Government advisor Dr Raghib Ali has dismissed claims that structural racism is behind the disproportionately high Covid-19 mortality rates in Black, Asian, and Minority Ethnic (BAME) communities.
Speaking at the briefing of a new quarterly report investigating Covid-19 disparities newly appointed expert Dr Ali said that: “Structural racism is not a reasonable explanation.”
Adding that ethnicity should not drive resource allocation, but instead the Government should focus individually and on attributive factors such as occupation, housing, and health problems.
"If structural racism was an important problem, not saying it doesn’t exist, but if it was an important problem in healthcare outcomes, you’d expect it to be reflected not just in Covid but with other outcomes as well."
Minister for Equalities, Kemi Badenoch MP, announced the findings of the new report and £4.3m worth of funding for six new research projects analysing the links between Covid-19 and ethnicity, and updated guidelines for employers.
He said that: “Today’s report marks an important first step in our journey to understand and tackle the disproportionate impact of Covid. I remain committed to doing everything possible to beat back this virus.”
Essentially this new report is a response to the significant and growing body of research and anecdotal evidence that has suggested that there is a strong relationship between ethnicity and Covid-19 cases and related mortality.
Socioeconomic, structural racism, or genetical?
During the first wave of the pandemic more than 90% of doctors who died from the virus were from the BAME community. And earlier this year ICNARC data established that, compared to their demographical percentage, BAME people were more than doubly overrepresented in hospital admissions – consequently from developing more acute symptoms from the virus.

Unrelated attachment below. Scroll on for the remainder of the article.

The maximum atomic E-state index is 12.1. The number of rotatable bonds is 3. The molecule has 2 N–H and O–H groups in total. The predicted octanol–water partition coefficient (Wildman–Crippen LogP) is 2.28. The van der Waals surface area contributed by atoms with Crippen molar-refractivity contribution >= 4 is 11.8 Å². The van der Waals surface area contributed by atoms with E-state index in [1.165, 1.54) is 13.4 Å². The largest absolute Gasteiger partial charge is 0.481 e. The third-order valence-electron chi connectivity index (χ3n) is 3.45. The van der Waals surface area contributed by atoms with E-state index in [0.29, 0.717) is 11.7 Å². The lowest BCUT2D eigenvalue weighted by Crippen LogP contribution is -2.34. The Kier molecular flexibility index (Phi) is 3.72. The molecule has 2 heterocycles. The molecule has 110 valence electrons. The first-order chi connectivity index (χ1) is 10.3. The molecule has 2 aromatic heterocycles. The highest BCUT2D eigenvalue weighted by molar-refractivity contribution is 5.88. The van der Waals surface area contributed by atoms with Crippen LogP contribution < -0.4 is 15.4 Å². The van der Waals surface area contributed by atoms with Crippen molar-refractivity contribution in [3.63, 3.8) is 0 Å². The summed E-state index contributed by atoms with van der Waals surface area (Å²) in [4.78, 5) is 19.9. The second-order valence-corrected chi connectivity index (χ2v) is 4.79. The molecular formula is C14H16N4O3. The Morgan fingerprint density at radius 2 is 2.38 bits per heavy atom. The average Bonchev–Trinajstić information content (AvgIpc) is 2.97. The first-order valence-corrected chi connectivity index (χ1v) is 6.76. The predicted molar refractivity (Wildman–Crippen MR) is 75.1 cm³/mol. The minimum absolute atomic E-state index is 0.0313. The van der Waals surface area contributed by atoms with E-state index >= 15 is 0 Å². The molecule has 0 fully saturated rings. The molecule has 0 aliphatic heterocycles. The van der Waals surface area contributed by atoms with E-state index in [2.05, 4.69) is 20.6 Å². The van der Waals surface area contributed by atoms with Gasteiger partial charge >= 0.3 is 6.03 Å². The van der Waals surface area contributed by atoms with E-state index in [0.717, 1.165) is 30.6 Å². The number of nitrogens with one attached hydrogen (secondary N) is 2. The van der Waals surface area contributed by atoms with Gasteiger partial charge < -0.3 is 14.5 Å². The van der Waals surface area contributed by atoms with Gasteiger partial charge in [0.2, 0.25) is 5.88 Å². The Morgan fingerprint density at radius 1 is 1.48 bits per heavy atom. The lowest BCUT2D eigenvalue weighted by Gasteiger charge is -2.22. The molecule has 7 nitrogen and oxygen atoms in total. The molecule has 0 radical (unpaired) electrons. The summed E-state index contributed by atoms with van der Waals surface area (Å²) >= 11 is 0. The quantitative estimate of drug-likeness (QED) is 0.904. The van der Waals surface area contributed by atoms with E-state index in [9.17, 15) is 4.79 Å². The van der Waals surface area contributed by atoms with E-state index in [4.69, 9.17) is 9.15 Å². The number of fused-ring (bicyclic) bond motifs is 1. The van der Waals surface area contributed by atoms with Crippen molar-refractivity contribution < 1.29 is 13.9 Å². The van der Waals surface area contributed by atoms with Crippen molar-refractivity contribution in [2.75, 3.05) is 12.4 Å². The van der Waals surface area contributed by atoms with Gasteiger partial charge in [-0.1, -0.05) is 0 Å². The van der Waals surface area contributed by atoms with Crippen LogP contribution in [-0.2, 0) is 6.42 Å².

Additionally research published by Public Health England in August also causally connected Covid-19 with ethnicity – reporting that there was a higher risk of death for all ethnicity minority groups between 10-50%. However, the relationship between ethnicity and health seems to be complex, which PHE discussed by attributing socioeconomic, and lifestyle and genetical health factors as potential contributory reasons for those figures.
Although the relevance of socioeconomic factors was challenged last week when the ONS updated their statistics on the relationship between Covid-19 deaths and ethnicity. And again, concluded that the data collected strongly associated that all ethnic minority groups (other than Chinese) with a higher mortality rate, than the white population.
But when attributive factors, such as geography, socioeconomic, and pre-existing health conditions were adjusted for - all minority ethnic groups (other than Chinese, and Bangladeshi and mixed ethnicity group females) retained a disproportion risk. And especially for those from a black African background who are at a higher risk by 2.5 for males and by 2.1 for females.
These adjusted results also contrasted the risk factors contained in the Covid disparities report, which emphasised socioeconomic factors over health or structural problems - highlighting that ethnic minorities tend to live in harder hit urban areas, live in larger households, and are potentially more likely have occupations that carry a high risk of infection.
Referencing the report Dr Chaand Nagpaul, BMA council chair, said that: “It notes the social and economic factors linked to the worrying trend we have seen over the course of the pandemic – including overcrowded housing, deprivation and employment in low-paid frontline jobs – but it’s very thin on detail on how it plans to address these deeply entrenched inequalities… A ‘progress report’ will not save lives. But action will.”